While VMware and others have touted SDDC architecture as a revolutionary building block for Infrastructure-as-a-Service (IaaS), some have mistakenly assumed that SDDC is now synonymous with Cloud Computing. The common understanding of SDDC is not akin to the Cloud but rather an enabling technology to help build a holistic ‘as-a-Service’ cloud solution or as proposed here, SDDCaaS.
The SDDC vision is to not merely virtualize the underlying hardware infrastructure but to allow it to dynamically and automatically provision from local virtualized resources up through to the cloud. Data protection and continuous availability can be achieved with cloud bursting for dynamic capacity or spinning up new VMs in high demand instances, to VDI boot storms, good ol’fashioned scheduled maintenance and yes even providing IT resiliency in disaster recovery scenarios.
However, the crucial point is not whether you define your cloud-based data center as SDDCaaS or IaaS. It’s this:
Whether you have SDDCaaS or IaaS, you had better protect your data.
Protect the data on your cloud data center with Backup as a Service (BaaS), and Disaster Recovery as a Service (DRaaS).
BaaS is long-term backup that is delivered as a service to your SDDCaaS. Most megacloud software-defined data center providers may backup the data center’s active data but their SLAs state that they will not backup data that is older than 30 days. The cloud provider may offer extended backup and restore functionality, but you will pay for it as a separate service. You should also consider third-party BaaS providers. For example, Veeam Cloud Connect protects data in IaaS by copying your data to your on-premises data center or to another cloud data center.
BaaS should be able to backup and restore data running on your cloud software-defined data center and its workloads: VMs, SDDC hypervisors, virtual networking and storage, monitoring and management services, user login credentials, and more. On top of that, BaaS should operate cloud-native backup and restore for file, object, and block backups – including snapshots, replication, or versioning.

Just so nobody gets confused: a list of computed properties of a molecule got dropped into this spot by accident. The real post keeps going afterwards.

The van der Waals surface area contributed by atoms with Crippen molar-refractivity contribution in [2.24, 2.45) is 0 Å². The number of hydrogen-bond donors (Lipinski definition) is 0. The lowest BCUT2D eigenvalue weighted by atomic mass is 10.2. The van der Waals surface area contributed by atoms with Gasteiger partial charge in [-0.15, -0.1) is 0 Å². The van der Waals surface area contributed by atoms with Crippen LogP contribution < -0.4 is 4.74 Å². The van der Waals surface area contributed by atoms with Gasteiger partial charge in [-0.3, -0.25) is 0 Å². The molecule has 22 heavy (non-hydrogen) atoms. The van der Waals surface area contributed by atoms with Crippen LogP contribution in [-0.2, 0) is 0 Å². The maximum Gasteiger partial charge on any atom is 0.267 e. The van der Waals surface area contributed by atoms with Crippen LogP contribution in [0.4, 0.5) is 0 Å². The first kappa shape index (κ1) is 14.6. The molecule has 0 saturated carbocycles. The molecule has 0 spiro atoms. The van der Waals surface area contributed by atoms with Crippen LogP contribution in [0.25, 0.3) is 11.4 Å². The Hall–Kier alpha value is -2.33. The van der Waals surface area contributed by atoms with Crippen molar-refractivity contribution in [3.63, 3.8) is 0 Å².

Your BaaS provider will work with you to build long-term data retention and restore strategy that meets your RTO/RPO. Many BaaS providers also include archival services and searchable indexes.
DRaaS is online disaster recovery that keeps critical applications available during downtime. Its most familiar use case is replicating on-premises virtual environments to the cloud for immediate failover processing. However, with cloud usage expanding so rapidly you may need to consider DRaaS for your cloud SDDC service.
Understand what your SDDCaaS provider offers for disaster recovery and if their offering is a basic or premium service. At the minimum, you need to understand their cloud-native DR capabilities for replicating your SDDC workloads and failover/failback, and their RTO and RPO ranges. Also ask if their DR functions include only the software-defined data center failover, or if it as well replicates and fails over middleware, OS, application, and data layers running on top of it. Ask the same questions of third-party DRaaS providers.
SDDC as a Service gives you the advantages of a software-defined data center without the headache of building your own. But you are ultimately responsible for your application availability and the safety of your data. Adopt BaaS and DRaaS to protect your software-defined data center and the valuable information it supports. And your peace of mind isn’t a bad reason either.
“Disaster Recovery Planning: Getting from Good to Great”